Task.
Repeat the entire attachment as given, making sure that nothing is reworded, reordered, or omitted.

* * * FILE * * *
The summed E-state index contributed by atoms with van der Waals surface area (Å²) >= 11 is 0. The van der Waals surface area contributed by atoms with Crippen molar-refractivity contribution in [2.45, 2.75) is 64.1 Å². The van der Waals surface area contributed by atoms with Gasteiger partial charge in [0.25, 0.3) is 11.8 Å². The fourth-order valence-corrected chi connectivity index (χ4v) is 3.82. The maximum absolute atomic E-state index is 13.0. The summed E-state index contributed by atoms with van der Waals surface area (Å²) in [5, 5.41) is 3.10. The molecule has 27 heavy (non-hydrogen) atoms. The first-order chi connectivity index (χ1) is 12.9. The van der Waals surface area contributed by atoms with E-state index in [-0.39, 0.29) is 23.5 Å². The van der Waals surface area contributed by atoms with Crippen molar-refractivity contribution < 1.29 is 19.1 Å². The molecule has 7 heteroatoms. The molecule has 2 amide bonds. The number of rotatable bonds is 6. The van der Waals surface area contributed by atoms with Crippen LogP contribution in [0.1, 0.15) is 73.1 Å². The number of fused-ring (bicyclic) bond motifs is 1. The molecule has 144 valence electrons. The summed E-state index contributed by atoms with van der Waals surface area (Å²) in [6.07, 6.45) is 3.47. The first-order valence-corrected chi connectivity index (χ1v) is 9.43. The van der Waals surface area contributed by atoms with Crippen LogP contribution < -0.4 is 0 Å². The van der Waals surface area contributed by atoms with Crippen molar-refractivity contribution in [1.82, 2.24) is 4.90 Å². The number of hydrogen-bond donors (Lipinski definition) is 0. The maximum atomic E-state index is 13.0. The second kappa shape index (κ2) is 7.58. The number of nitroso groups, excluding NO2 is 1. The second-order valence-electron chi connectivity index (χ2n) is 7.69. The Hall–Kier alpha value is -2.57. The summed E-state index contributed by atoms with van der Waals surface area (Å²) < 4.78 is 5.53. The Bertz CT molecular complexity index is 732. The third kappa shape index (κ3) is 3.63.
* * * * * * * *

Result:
The summed E-state index contributed by atoms with van der Waals surface area (Å²) >= 11 is 0. The van der Waals surface area contributed by atoms with Crippen molar-refractivity contribution in [2.45, 2.75) is 64.1 Å². The van der Waals surface area contributed by atoms with Gasteiger partial charge in [0.25, 0.3) is 11.8 Å². The fourth-order valence-corrected chi connectivity index (χ4v) is 3.82. The maximum absolute atomic E-state index is 13.0. The summed E-state index contributed by atoms with van der Waals surface area (Å²) in [5, 5.41) is 3.10. The molecule has 27 heavy (non-hydrogen) atoms. The first-order chi connectivity index (χ1) is 12.9. The van der Waals surface area contributed by atoms with E-state index in [-0.39, 0.29) is 23.5 Å². The van der Waals surface area contributed by atoms with Crippen molar-refractivity contribution < 1.29 is 19.1 Å². The molecule has 7 heteroatoms. The molecule has 2 amide bonds. The number of rotatable bonds is 6. The van der Waals surface area contributed by atoms with Crippen LogP contribution in [0.1, 0.15) is 73.1 Å². The number of fused-ring (bicyclic) bond motifs is 1. The molecule has 144 valence electrons. The summed E-state index contributed by atoms with van der Waals surface area (Å²) in [6.07, 6.45) is 3.47. The first-order valence-corrected chi connectivity index (χ1v) is 9.43. The van der Waals surface area contributed by atoms with Crippen LogP contribution < -0.4 is 0 Å². The van der Waals surface area contributed by atoms with Crippen molar-refractivity contribution in [1.82, 2.24) is 4.90 Å². The number of hydrogen-bond donors (Lipinski definition) is 0. The maximum atomic E-state index is 13.0. The second kappa shape index (κ2) is 7.58. The number of nitroso groups, excluding NO2 is 1. The second-order valence-electron chi connectivity index (χ2n) is 7.69. The Hall–Kier alpha value is -2.57. The summed E-state index contributed by atoms with van der Waals surface area (Å²) < 4.78 is 5.53. The Bertz CT molecular complexity index is 732. The third kappa shape index (κ3) is 3.63.